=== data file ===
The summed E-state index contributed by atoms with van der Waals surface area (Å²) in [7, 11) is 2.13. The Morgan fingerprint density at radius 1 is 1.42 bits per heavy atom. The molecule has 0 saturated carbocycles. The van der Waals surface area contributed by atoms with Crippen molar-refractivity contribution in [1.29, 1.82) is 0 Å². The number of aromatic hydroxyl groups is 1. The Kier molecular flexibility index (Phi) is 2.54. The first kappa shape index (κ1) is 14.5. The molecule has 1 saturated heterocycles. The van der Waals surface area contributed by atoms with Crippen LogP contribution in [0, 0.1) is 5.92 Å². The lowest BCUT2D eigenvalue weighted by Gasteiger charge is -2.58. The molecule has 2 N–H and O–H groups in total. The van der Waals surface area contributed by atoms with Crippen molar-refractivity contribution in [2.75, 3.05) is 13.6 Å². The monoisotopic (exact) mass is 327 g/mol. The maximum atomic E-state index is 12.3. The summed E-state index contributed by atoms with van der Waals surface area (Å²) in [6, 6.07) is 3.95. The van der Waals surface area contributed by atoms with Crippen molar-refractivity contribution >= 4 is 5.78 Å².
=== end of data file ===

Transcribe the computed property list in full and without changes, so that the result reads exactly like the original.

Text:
The summed E-state index contributed by atoms with van der Waals surface area (Å²) in [7, 11) is 2.13. The Morgan fingerprint density at radius 1 is 1.42 bits per heavy atom. The molecule has 0 saturated carbocycles. The van der Waals surface area contributed by atoms with Crippen molar-refractivity contribution in [1.29, 1.82) is 0 Å². The number of aromatic hydroxyl groups is 1. The Kier molecular flexibility index (Phi) is 2.54. The first kappa shape index (κ1) is 14.5. The molecule has 1 saturated heterocycles. The van der Waals surface area contributed by atoms with Crippen LogP contribution in [0, 0.1) is 5.92 Å². The lowest BCUT2D eigenvalue weighted by Gasteiger charge is -2.58. The molecule has 2 N–H and O–H groups in total. The van der Waals surface area contributed by atoms with Crippen molar-refractivity contribution in [2.75, 3.05) is 13.6 Å². The monoisotopic (exact) mass is 327 g/mol. The maximum atomic E-state index is 12.3. The summed E-state index contributed by atoms with van der Waals surface area (Å²) in [6, 6.07) is 3.95. The van der Waals surface area contributed by atoms with Crippen molar-refractivity contribution >= 4 is 5.78 Å².